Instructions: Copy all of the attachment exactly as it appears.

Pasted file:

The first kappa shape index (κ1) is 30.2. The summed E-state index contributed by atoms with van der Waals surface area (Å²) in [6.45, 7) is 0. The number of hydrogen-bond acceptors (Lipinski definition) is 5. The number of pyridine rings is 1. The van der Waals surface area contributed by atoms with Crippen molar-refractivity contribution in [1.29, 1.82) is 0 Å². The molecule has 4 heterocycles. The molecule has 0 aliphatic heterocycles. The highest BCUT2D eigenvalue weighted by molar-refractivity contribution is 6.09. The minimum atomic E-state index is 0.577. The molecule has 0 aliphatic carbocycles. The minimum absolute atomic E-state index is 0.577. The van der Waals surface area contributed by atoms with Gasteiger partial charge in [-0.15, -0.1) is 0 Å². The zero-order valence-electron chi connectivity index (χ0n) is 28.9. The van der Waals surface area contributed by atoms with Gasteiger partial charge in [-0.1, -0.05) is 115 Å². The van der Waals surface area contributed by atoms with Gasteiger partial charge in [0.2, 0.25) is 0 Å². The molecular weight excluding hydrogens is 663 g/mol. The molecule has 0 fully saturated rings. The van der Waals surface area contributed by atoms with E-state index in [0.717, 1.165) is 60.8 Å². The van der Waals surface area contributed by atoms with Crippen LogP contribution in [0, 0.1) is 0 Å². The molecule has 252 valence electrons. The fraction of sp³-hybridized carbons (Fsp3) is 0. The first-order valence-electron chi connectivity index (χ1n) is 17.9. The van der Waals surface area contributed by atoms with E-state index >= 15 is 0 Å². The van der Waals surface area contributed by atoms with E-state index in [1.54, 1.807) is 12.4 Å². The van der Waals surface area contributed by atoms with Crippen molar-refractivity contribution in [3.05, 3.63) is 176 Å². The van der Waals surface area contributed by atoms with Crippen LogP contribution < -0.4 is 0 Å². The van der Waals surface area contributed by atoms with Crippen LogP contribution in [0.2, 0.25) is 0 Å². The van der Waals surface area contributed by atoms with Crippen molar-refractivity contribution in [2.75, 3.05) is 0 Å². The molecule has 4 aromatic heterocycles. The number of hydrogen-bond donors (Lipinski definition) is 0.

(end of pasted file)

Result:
The first kappa shape index (κ1) is 30.2. The summed E-state index contributed by atoms with van der Waals surface area (Å²) in [6.45, 7) is 0. The number of hydrogen-bond acceptors (Lipinski definition) is 5. The number of pyridine rings is 1. The van der Waals surface area contributed by atoms with Crippen molar-refractivity contribution in [1.29, 1.82) is 0 Å². The molecule has 4 heterocycles. The molecule has 0 aliphatic heterocycles. The highest BCUT2D eigenvalue weighted by molar-refractivity contribution is 6.09. The minimum atomic E-state index is 0.577. The molecule has 0 aliphatic carbocycles. The minimum absolute atomic E-state index is 0.577. The van der Waals surface area contributed by atoms with Gasteiger partial charge in [-0.15, -0.1) is 0 Å². The zero-order valence-electron chi connectivity index (χ0n) is 28.9. The van der Waals surface area contributed by atoms with Gasteiger partial charge in [-0.1, -0.05) is 115 Å². The van der Waals surface area contributed by atoms with Gasteiger partial charge in [0.2, 0.25) is 0 Å². The molecular weight excluding hydrogens is 663 g/mol. The molecule has 0 fully saturated rings. The van der Waals surface area contributed by atoms with E-state index in [0.717, 1.165) is 60.8 Å². The van der Waals surface area contributed by atoms with Crippen LogP contribution in [0, 0.1) is 0 Å². The molecule has 252 valence electrons. The fraction of sp³-hybridized carbons (Fsp3) is 0. The first-order valence-electron chi connectivity index (χ1n) is 17.9. The van der Waals surface area contributed by atoms with E-state index >= 15 is 0 Å². The van der Waals surface area contributed by atoms with E-state index in [1.54, 1.807) is 12.4 Å². The van der Waals surface area contributed by atoms with Crippen molar-refractivity contribution in [3.05, 3.63) is 176 Å². The van der Waals surface area contributed by atoms with Crippen LogP contribution < -0.4 is 0 Å². The van der Waals surface area contributed by atoms with Crippen LogP contribution in [0.2, 0.25) is 0 Å². The van der Waals surface area contributed by atoms with Crippen molar-refractivity contribution in [2.75, 3.05) is 0 Å². The molecule has 4 aromatic heterocycles. The number of hydrogen-bond donors (Lipinski definition) is 0.